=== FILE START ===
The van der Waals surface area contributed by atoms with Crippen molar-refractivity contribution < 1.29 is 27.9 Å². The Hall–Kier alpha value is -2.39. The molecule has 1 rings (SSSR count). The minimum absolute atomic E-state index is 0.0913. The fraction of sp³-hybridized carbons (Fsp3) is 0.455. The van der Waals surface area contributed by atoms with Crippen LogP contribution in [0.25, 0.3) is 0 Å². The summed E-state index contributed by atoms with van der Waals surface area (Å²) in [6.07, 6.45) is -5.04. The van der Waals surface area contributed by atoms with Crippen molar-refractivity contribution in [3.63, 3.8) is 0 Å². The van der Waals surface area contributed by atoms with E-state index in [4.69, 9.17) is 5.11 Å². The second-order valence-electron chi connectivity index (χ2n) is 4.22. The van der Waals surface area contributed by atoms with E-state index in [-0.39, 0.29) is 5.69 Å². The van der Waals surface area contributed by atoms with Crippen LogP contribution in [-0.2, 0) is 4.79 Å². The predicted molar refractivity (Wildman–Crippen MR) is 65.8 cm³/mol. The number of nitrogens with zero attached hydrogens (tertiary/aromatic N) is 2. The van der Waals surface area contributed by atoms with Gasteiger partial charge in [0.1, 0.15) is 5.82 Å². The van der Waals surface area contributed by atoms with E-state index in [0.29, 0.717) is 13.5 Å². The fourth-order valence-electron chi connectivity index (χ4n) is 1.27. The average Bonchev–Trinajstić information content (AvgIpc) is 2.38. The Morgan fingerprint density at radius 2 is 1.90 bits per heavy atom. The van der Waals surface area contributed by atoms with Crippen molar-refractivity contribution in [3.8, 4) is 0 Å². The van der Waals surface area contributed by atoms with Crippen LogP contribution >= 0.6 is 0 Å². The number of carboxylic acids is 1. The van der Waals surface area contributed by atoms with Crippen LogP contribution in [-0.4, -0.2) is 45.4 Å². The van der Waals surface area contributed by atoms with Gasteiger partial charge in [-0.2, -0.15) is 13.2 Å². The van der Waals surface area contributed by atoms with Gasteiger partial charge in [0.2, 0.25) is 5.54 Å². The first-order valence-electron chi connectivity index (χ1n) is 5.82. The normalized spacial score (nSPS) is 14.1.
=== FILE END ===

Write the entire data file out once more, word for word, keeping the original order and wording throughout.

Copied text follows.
The van der Waals surface area contributed by atoms with Crippen molar-refractivity contribution < 1.29 is 27.9 Å². The Hall–Kier alpha value is -2.39. The molecule has 1 rings (SSSR count). The minimum absolute atomic E-state index is 0.0913. The fraction of sp³-hybridized carbons (Fsp3) is 0.455. The van der Waals surface area contributed by atoms with Crippen LogP contribution in [0.25, 0.3) is 0 Å². The summed E-state index contributed by atoms with van der Waals surface area (Å²) in [6.07, 6.45) is -5.04. The van der Waals surface area contributed by atoms with Crippen molar-refractivity contribution in [3.63, 3.8) is 0 Å². The van der Waals surface area contributed by atoms with E-state index in [4.69, 9.17) is 5.11 Å². The second-order valence-electron chi connectivity index (χ2n) is 4.22. The van der Waals surface area contributed by atoms with E-state index in [-0.39, 0.29) is 5.69 Å². The van der Waals surface area contributed by atoms with Crippen LogP contribution in [-0.2, 0) is 4.79 Å². The predicted molar refractivity (Wildman–Crippen MR) is 65.8 cm³/mol. The number of nitrogens with zero attached hydrogens (tertiary/aromatic N) is 2. The van der Waals surface area contributed by atoms with Gasteiger partial charge in [0.1, 0.15) is 5.82 Å². The van der Waals surface area contributed by atoms with E-state index in [0.29, 0.717) is 13.5 Å². The fourth-order valence-electron chi connectivity index (χ4n) is 1.27. The average Bonchev–Trinajstić information content (AvgIpc) is 2.38. The Morgan fingerprint density at radius 2 is 1.90 bits per heavy atom. The van der Waals surface area contributed by atoms with Crippen molar-refractivity contribution in [3.8, 4) is 0 Å². The van der Waals surface area contributed by atoms with Crippen LogP contribution >= 0.6 is 0 Å². The number of carboxylic acids is 1. The van der Waals surface area contributed by atoms with Crippen LogP contribution in [-0.4, -0.2) is 45.4 Å². The van der Waals surface area contributed by atoms with Gasteiger partial charge in [-0.2, -0.15) is 13.2 Å². The van der Waals surface area contributed by atoms with Gasteiger partial charge in [0.2, 0.25) is 5.54 Å². The first-order valence-electron chi connectivity index (χ1n) is 5.82. The normalized spacial score (nSPS) is 14.1.